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5. Database Creation and Maintenance

This section tells you how to create a slapd database from scratch. There are two ways to create a database. First, you can create the database on-line using LDAP. With this method, you simply start up slapd and add entries using the LDAP client of your choice. This method is fine for relatively small databases (a few hundred or thousand entries, depending on your requirements).

The second method of database creation is to do it off-line, using the index generation tools. This method is best if you have many thousands of entries to create, which would take an unacceptably long time using the LDAP method, or if you want to ensure the database is not accessed while it is being created.

5.1 Creating a Database online

The OpenLDAP software package comes with an utility called ldapadd, used to add entries while the LDAP server is running. If you choose to create the Database online, you can use the ldapadd tool to add entries. After adding the first entries, you can still use ldapadd to add more entries. You should be sure to set the following configuration options on your sladp.conf file before starting slapd:

suffix <dn>

As described in the section 3, this option says what entries are to be held by this database. You should set this to the DN of the root of the subtree you are trying to create. For example:

suffix "o=TUDelft, c=NL"

You should be sure to specify a directory where the index files should be created:

directory <directory>

For example:

directory /usr/local/tudelft

You need to make it so you can connect to slapd as somebody with permission to add entries. This is done through the following two options in the database definition:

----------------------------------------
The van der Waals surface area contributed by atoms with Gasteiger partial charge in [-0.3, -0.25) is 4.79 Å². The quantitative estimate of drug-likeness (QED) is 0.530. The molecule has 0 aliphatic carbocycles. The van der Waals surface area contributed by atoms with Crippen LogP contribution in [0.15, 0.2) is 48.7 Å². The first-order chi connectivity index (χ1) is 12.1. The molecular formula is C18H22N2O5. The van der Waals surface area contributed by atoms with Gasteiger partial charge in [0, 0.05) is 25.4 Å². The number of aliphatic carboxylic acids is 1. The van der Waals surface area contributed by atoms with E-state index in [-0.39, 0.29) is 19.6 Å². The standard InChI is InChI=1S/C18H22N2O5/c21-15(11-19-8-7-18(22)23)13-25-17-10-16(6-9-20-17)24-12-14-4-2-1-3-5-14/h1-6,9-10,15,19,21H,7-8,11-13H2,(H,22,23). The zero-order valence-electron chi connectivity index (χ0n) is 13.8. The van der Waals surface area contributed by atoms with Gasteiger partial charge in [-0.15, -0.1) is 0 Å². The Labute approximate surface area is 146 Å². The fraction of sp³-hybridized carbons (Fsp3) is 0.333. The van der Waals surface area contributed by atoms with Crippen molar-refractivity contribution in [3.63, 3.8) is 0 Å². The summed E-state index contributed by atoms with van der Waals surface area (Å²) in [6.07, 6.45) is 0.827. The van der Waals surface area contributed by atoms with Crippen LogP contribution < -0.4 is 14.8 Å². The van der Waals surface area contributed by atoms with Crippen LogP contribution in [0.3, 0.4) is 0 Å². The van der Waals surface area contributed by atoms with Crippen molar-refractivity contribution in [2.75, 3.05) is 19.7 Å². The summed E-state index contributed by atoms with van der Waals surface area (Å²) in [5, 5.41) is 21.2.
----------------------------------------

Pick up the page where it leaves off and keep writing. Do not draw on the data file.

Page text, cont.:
rootdn <dn>

rootpw <passwd> /* Remember to use crypto or SHA password here !!! */

These options specify a DN and password that can be used to authenticate as the "superuser" entry of the database (i.e., the entry allowed to do anything). The DN and password specified here will always work, regardless of whether the entry named actually exists or has the password given. This solves the chicken- and-egg problem of how to authenticate and add entries before any entries yet exist.

If you are using SASL as a mechanism to authenticate against LDAP, the rootpw line may be discarded. Take a look on the Configuring LDAP and on the Authentication section for more details.

Finally, you should make sure that the database definition contains the index definitions you want:

index {<attrlist> | default} [pres,eq,approx,sub,none]

For example, to index the cn, sn, uid and objectclass attributes the following index configuration lines could be used.

index cn,sn,uid

index objectclass pres,eq

index default none

Once you have configured things to your liking, start up slapd, connect with your LDAP client, and start adding entries. For example, to add a the TUDelft entry followed by a Postmaster entry using the ldapadd tool, you could create a file called /tmp/newentry with the contents:


o=TUDelft, c=NL 
objectClass=organization 
description=Technical University of Delft Netherlands 

cn=Postmaster, o=TUDelft, c=NL 
objectClass=organizationalRole 
cn=Postmaster 
description= TUDelft postmaster - postmaster@tudelft.nl 

and then use a command like this to actually create the entry:


ldapadd -f /tmp/newentry -D "cn=Manager, o=TUDelft, c=NL" -w secret 

The above command assumes that you have set rootdn to "cn=Manager, o=TUDelft, c=NL" and rootpw to "secret". If you don't want to type the password on the command line, use the -W option for the ldapadd command instead of -w "password". You will be prompted to enter the password:


ldapadd -f /tmp/newentry -D "cn=Manager, o=TUDelft, c=NL" -W 
Enter LDAP Password: 

5.2 Creating a Database offline